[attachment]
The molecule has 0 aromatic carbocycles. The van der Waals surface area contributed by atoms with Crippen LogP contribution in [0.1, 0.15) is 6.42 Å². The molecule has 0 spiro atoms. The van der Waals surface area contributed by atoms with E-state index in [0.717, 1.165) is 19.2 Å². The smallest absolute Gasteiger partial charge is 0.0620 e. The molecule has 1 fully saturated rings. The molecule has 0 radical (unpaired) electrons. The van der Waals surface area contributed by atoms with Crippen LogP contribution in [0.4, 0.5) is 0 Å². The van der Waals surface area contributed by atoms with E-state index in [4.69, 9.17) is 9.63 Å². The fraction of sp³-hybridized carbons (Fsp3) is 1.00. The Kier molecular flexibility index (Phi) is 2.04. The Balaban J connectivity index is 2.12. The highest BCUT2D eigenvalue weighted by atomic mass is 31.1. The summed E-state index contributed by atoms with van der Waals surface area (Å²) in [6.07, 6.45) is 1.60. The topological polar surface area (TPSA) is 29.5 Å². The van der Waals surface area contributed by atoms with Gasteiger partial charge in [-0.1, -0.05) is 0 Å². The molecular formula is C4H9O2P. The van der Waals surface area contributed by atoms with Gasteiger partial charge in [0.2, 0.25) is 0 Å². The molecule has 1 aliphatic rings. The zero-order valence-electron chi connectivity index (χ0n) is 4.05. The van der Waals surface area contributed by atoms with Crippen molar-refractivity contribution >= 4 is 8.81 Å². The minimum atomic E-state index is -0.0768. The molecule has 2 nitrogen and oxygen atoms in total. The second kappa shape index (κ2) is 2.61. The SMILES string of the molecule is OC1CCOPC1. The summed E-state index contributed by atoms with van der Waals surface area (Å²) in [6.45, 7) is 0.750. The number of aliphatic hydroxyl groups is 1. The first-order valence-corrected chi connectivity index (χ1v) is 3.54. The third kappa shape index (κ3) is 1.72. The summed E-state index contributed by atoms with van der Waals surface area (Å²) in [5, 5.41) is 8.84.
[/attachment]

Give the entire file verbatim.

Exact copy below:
The molecule has 0 aromatic carbocycles. The van der Waals surface area contributed by atoms with Crippen LogP contribution in [0.1, 0.15) is 6.42 Å². The molecule has 0 spiro atoms. The van der Waals surface area contributed by atoms with E-state index in [0.717, 1.165) is 19.2 Å². The smallest absolute Gasteiger partial charge is 0.0620 e. The molecule has 1 fully saturated rings. The molecule has 0 radical (unpaired) electrons. The van der Waals surface area contributed by atoms with Crippen LogP contribution in [0.4, 0.5) is 0 Å². The van der Waals surface area contributed by atoms with E-state index in [4.69, 9.17) is 9.63 Å². The fraction of sp³-hybridized carbons (Fsp3) is 1.00. The Kier molecular flexibility index (Phi) is 2.04. The Balaban J connectivity index is 2.12. The highest BCUT2D eigenvalue weighted by atomic mass is 31.1. The summed E-state index contributed by atoms with van der Waals surface area (Å²) in [6.07, 6.45) is 1.60. The topological polar surface area (TPSA) is 29.5 Å². The van der Waals surface area contributed by atoms with Gasteiger partial charge in [-0.1, -0.05) is 0 Å². The molecular formula is C4H9O2P. The van der Waals surface area contributed by atoms with Gasteiger partial charge in [0.2, 0.25) is 0 Å². The molecule has 1 aliphatic rings. The zero-order valence-electron chi connectivity index (χ0n) is 4.05. The van der Waals surface area contributed by atoms with Crippen molar-refractivity contribution >= 4 is 8.81 Å². The minimum atomic E-state index is -0.0768. The molecule has 2 nitrogen and oxygen atoms in total. The second kappa shape index (κ2) is 2.61. The SMILES string of the molecule is OC1CCOPC1. The summed E-state index contributed by atoms with van der Waals surface area (Å²) in [6.45, 7) is 0.750. The number of aliphatic hydroxyl groups is 1. The first-order valence-corrected chi connectivity index (χ1v) is 3.54. The third kappa shape index (κ3) is 1.72. The summed E-state index contributed by atoms with van der Waals surface area (Å²) in [5, 5.41) is 8.84.